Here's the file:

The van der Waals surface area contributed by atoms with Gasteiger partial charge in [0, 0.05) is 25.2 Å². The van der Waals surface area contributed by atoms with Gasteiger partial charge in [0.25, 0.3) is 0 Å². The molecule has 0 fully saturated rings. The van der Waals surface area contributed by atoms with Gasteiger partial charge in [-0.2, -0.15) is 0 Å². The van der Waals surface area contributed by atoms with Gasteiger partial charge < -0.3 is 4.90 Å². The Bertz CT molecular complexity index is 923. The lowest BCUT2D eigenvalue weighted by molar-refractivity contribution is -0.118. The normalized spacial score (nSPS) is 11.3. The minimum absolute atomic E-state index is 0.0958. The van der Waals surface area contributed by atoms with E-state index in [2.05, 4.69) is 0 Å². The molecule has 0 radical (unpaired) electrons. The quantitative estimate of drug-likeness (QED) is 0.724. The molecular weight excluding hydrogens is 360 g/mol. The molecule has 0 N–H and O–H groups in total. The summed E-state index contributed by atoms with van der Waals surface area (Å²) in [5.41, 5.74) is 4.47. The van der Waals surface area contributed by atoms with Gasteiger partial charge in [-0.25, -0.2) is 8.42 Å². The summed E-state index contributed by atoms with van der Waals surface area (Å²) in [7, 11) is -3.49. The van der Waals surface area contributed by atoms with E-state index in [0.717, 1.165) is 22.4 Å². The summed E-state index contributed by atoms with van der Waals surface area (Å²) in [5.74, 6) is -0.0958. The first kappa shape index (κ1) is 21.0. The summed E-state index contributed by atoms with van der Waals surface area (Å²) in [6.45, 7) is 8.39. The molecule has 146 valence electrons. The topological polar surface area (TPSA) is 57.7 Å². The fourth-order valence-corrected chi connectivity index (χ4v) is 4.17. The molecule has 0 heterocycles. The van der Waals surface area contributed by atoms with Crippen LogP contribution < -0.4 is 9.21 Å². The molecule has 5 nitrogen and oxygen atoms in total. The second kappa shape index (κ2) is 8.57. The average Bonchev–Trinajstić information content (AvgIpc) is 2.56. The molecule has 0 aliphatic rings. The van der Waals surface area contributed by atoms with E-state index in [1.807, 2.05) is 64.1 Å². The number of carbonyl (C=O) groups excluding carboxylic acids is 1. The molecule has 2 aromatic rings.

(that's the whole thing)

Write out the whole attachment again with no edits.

The van der Waals surface area contributed by atoms with Gasteiger partial charge in [0, 0.05) is 25.2 Å². The van der Waals surface area contributed by atoms with Gasteiger partial charge in [0.25, 0.3) is 0 Å². The molecule has 0 fully saturated rings. The van der Waals surface area contributed by atoms with Gasteiger partial charge in [-0.2, -0.15) is 0 Å². The van der Waals surface area contributed by atoms with Gasteiger partial charge < -0.3 is 4.90 Å². The Bertz CT molecular complexity index is 923. The lowest BCUT2D eigenvalue weighted by molar-refractivity contribution is -0.118. The normalized spacial score (nSPS) is 11.3. The minimum absolute atomic E-state index is 0.0958. The van der Waals surface area contributed by atoms with E-state index in [2.05, 4.69) is 0 Å². The molecule has 0 radical (unpaired) electrons. The quantitative estimate of drug-likeness (QED) is 0.724. The molecular weight excluding hydrogens is 360 g/mol. The molecule has 0 N–H and O–H groups in total. The summed E-state index contributed by atoms with van der Waals surface area (Å²) in [5.41, 5.74) is 4.47. The van der Waals surface area contributed by atoms with Gasteiger partial charge in [-0.25, -0.2) is 8.42 Å². The summed E-state index contributed by atoms with van der Waals surface area (Å²) in [7, 11) is -3.49. The van der Waals surface area contributed by atoms with E-state index in [0.717, 1.165) is 22.4 Å². The summed E-state index contributed by atoms with van der Waals surface area (Å²) in [5.74, 6) is -0.0958. The first kappa shape index (κ1) is 21.0. The summed E-state index contributed by atoms with van der Waals surface area (Å²) in [6.45, 7) is 8.39. The molecule has 146 valence electrons. The topological polar surface area (TPSA) is 57.7 Å². The fourth-order valence-corrected chi connectivity index (χ4v) is 4.17. The molecule has 0 heterocycles. The van der Waals surface area contributed by atoms with Crippen LogP contribution < -0.4 is 9.21 Å². The molecule has 5 nitrogen and oxygen atoms in total. The second kappa shape index (κ2) is 8.57. The average Bonchev–Trinajstić information content (AvgIpc) is 2.56. The molecule has 0 aliphatic rings. The van der Waals surface area contributed by atoms with E-state index in [1.807, 2.05) is 64.1 Å². The number of carbonyl (C=O) groups excluding carboxylic acids is 1. The molecule has 2 aromatic rings.